The polls look promising for the Nats and ACT – but it’s too soon for them to be counting on an election victory

The latest political  polling   shows  the  centre-right parties  pulling  ahead of  the centre-left—but  it  may  be  too soon  for  the  leaders  of  the National and ACT parties to  be thinking they  will  be  forming  the next  government.  The mood  of  the  country has  seldom been  as  dark, chastened  as  it has been  by Covid, the cost-of-living crisis, and  a string of  Rugby test disasters, which  not  even  the golden  glow  from the Commonwealth Games  could  erase.

Some  commentators  have  seized  on  the  One  News  Kantar poll to suggest that the  parties of the  right would be  able  to  form  a  government for  the  first  time without  the Maori  Party,

The poll results nevertheless  contained  a  warning  signal for  both  National  and  ACT — the  former  because   it  was  down  two points  from the  previous poll, and ACT  because it  may  have  experienced a  one-off bounce in its  four-point  rise.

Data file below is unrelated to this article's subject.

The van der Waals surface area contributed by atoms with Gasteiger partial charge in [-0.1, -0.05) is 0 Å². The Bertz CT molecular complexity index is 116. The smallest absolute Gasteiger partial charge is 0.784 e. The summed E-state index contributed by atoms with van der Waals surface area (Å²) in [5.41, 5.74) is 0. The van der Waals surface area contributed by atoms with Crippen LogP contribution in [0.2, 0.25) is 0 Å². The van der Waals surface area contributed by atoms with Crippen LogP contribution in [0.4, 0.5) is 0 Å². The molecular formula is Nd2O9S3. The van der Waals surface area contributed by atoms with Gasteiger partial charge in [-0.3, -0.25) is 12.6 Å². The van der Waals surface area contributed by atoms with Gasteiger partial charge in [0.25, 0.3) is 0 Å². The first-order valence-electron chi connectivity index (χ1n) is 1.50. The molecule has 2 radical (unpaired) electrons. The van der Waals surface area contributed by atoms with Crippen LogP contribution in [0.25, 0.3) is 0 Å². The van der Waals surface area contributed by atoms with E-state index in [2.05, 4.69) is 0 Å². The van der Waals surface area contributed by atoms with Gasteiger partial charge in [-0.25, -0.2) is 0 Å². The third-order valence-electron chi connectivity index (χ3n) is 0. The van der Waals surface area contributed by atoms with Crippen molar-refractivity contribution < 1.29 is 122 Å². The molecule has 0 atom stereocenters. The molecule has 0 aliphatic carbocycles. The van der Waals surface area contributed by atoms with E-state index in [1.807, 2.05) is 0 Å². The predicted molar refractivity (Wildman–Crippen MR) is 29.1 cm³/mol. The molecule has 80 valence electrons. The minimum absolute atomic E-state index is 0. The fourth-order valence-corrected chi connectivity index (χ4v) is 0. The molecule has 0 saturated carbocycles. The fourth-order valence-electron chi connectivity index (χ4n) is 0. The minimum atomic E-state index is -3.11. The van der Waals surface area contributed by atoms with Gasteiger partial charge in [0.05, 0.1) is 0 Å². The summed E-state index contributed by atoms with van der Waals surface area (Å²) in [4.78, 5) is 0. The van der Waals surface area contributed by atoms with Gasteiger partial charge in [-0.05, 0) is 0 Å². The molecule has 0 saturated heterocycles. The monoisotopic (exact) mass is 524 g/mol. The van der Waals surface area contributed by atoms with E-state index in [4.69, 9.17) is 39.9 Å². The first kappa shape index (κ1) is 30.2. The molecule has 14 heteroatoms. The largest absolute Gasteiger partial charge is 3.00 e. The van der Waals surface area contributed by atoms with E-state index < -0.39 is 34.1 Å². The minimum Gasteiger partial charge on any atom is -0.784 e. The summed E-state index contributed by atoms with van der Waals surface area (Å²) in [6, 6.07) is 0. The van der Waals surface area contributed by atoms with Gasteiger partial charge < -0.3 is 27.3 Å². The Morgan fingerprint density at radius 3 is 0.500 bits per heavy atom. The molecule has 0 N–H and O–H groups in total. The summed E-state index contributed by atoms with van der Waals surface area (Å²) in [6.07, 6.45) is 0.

National   currently has  its  own  troubles, notably  with its  new  Tauranga  MP Sam Uffindell becoming the centre of a controversy about how much his electorate should have been apprised of something he did as a 16-year-old schoolboy.  Besides,  the Nats have yet  to  find  the  threads  which  they could  stitch into  a  coherent policy with  broad  appeal. Continue reading “The polls look promising for the Nats and ACT – but it’s too soon for them to be counting on an election victory”

James Shaw and the challenge for the Greens: how to get the politicking right when you want to steer clear of the centre

A  week  ago   Point  of  Order  noted   how James Shaw was  fending  off  challenges,  first  from  his  political  opponents on  his  climate  change policies,  and  then against  his co-leadership  of  the  Green  Party.  He   emerged  unscathed  from  the  first  but  then lost  his  co-leadership.

Yet  beneath that  quiet  exterior  lurks  a  man  with  intent.

He   truly  believes  in  what  he  is  doing in  shaping  the  country’s  climate-change  policy,  and he  is not  blinking in the  face  of  the  challenge  from within the  party  that  he  is  not  doing  enough  to  stave off  back  the  climatic  apocalypse.

Radio NZ’s Morning Report today  reported  he will contest the Green Party’s co-leadership after being ousted from the role.